Feb 24, 2022

How does a home appraisal work?

Manny Cominsky

A home appraisal is a fundamental part of any house sale, and involves a state-licensed individual (the appraiser) calculating a fair market value for the home to ensure that all involved parties (generally the buyer, the seller, and the bank) get a fair deal. The two most common times to get an appraisal done are during a home-sale transaction or during a financing or refinancing. Appraisals are important as knowing the fair market value of your home is also key to having a successful sales process - pricing the home too high risks scaring away buyers, while pricing the house too low leaves money on the table. Understanding exactly how an appraiser calculates the value of your home will enable you to maximize its appraised value and make the most of any real estate sale.

Comparable Market Analysis

The core of any appraisal is what is known as a comparable market analysis, which compares your home to similar properties in the area. Similarity is determined by looking at major home features, generally including things like: square footage, home age, number of bedrooms and bathrooms, architectural style and key features (like a pool), and the size of the lot. While these main factors will largely drive your home valuation, your home’s value can be affected by any prominent feature. For instance, a particularly private home - due to features like trees or other homes - may snag a higher price than a similar home that is exposed to the entire neighborhood. Similarly, a stunning view may greatly increase the price of a home that would otherwise sell for far less. If you’re doing an informal appraisal yourself to see what your home might sell for, or having it done professionally, finding as many homes with as many similarities to yours will be central to the analysis.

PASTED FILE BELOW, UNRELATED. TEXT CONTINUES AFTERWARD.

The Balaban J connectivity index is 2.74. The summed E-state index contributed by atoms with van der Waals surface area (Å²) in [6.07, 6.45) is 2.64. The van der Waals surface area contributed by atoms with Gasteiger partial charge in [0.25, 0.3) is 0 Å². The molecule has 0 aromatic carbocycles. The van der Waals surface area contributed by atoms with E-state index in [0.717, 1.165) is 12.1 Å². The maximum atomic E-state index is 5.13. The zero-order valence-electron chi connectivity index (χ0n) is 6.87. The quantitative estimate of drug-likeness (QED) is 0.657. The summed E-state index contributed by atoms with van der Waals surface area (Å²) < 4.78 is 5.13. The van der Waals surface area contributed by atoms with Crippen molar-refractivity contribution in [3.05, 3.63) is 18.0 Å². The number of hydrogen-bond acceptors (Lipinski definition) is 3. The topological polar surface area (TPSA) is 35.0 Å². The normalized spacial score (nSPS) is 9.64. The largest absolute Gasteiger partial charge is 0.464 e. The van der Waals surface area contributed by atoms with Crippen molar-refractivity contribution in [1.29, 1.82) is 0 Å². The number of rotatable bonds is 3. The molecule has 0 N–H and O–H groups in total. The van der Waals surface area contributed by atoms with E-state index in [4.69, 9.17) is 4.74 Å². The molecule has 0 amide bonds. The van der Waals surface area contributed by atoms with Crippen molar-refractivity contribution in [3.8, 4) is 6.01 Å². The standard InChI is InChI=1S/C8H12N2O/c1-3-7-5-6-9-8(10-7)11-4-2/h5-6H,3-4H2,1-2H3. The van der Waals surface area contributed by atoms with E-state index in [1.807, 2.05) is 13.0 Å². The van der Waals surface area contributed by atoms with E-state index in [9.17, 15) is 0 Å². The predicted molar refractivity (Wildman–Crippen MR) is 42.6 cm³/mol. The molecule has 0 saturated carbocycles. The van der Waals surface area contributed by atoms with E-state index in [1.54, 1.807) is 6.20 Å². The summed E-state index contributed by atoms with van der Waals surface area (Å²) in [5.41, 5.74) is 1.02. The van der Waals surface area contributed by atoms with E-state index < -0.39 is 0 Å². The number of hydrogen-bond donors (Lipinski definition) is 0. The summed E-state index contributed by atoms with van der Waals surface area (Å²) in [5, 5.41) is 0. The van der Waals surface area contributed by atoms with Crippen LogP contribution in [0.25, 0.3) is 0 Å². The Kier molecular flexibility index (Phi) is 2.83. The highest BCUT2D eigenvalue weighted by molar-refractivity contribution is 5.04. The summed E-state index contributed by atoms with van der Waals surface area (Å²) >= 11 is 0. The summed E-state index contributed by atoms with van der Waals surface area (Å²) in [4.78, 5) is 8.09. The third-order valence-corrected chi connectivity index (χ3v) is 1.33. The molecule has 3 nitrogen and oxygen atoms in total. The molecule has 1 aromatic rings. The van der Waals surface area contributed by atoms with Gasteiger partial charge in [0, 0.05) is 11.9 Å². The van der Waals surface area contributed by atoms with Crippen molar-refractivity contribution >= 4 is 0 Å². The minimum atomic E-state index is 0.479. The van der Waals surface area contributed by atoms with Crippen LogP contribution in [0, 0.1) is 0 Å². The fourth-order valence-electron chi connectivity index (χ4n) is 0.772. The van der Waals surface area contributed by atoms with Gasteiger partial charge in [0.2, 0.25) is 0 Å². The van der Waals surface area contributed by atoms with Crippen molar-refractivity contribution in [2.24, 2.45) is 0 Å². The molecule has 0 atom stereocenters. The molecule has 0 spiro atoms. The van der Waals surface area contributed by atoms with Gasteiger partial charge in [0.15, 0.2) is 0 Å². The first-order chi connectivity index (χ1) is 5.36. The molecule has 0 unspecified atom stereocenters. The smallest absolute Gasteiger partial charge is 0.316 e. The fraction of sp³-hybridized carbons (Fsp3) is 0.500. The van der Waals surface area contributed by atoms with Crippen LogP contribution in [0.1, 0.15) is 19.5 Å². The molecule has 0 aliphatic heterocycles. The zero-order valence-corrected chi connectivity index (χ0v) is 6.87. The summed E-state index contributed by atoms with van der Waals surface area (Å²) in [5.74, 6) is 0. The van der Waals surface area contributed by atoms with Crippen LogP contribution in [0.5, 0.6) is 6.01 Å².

Sometimes the most valuable part of the house isn't part of the house at all, it's the great view!

More specifically, an appraiser will often use the Uniform Residential Appraisal Report when conducting an appraisal. This report asks the appraiser to consider the exterior and interior of the home, the neighborhood the house is located in, and comparable recent home sales. In addition, the appraisal report will include several additional elements including a street map showing the property and all nearby properties used as comparators, photos of the home, and a sketch of the building. The appraiser must also include their calculations describing how he or she arrived at their estimates. Generally speaking, an appraisal will take one to two weeks to be completed and cost roughly 300-400 dollars for the buyer.  

Why Appraisals Are Important

Appraisals are so important because they are one of the first steps in the closing process. The actual act of buying a home generally takes place over two steps - the offer and the close. Once a home is under contract, the buyer will arrange for an appraiser (usually chosen by their home mortgage lender). If the appraisal for the home is at or above the value of the home as indicated by the purchase price, then there is generally no problem and the sale will proceed to the second step of closing.  In some cases, if the house is appraised for a significantly higher price, the buyer may need to provide additional funds at the closing.